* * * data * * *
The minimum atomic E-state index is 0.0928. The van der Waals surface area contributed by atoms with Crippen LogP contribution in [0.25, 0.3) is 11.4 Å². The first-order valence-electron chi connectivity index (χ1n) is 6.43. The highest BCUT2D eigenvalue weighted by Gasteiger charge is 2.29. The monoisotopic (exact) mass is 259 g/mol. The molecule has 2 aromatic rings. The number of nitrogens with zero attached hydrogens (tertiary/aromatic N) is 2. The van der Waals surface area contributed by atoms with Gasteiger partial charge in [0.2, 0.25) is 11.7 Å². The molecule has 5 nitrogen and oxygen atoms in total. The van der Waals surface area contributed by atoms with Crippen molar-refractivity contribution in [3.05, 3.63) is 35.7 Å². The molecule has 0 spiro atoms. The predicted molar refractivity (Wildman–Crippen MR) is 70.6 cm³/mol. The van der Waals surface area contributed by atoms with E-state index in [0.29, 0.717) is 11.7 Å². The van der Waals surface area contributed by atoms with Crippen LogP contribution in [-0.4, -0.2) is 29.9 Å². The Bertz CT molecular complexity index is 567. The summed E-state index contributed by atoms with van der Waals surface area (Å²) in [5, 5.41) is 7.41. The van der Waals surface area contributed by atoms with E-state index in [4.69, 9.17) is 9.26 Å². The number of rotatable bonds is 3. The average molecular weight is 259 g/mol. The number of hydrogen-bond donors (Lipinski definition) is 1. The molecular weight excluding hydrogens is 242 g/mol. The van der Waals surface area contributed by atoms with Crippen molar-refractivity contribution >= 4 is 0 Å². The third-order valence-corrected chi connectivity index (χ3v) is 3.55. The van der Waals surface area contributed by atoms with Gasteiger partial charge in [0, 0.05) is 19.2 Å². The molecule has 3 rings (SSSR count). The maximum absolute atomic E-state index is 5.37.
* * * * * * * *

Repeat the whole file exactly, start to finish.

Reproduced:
The minimum atomic E-state index is 0.0928. The van der Waals surface area contributed by atoms with Crippen LogP contribution in [0.25, 0.3) is 11.4 Å². The first-order valence-electron chi connectivity index (χ1n) is 6.43. The highest BCUT2D eigenvalue weighted by Gasteiger charge is 2.29. The monoisotopic (exact) mass is 259 g/mol. The molecule has 2 aromatic rings. The number of nitrogens with zero attached hydrogens (tertiary/aromatic N) is 2. The van der Waals surface area contributed by atoms with Gasteiger partial charge in [0.2, 0.25) is 11.7 Å². The molecule has 5 nitrogen and oxygen atoms in total. The van der Waals surface area contributed by atoms with Crippen molar-refractivity contribution in [3.05, 3.63) is 35.7 Å². The molecule has 0 spiro atoms. The predicted molar refractivity (Wildman–Crippen MR) is 70.6 cm³/mol. The van der Waals surface area contributed by atoms with E-state index in [0.29, 0.717) is 11.7 Å². The van der Waals surface area contributed by atoms with Crippen LogP contribution in [-0.4, -0.2) is 29.9 Å². The Bertz CT molecular complexity index is 567. The summed E-state index contributed by atoms with van der Waals surface area (Å²) in [5, 5.41) is 7.41. The van der Waals surface area contributed by atoms with E-state index in [4.69, 9.17) is 9.26 Å². The number of rotatable bonds is 3. The average molecular weight is 259 g/mol. The number of hydrogen-bond donors (Lipinski definition) is 1. The molecular weight excluding hydrogens is 242 g/mol. The van der Waals surface area contributed by atoms with Crippen molar-refractivity contribution >= 4 is 0 Å². The third-order valence-corrected chi connectivity index (χ3v) is 3.55. The van der Waals surface area contributed by atoms with Gasteiger partial charge in [0, 0.05) is 19.2 Å². The molecule has 3 rings (SSSR count). The maximum absolute atomic E-state index is 5.37.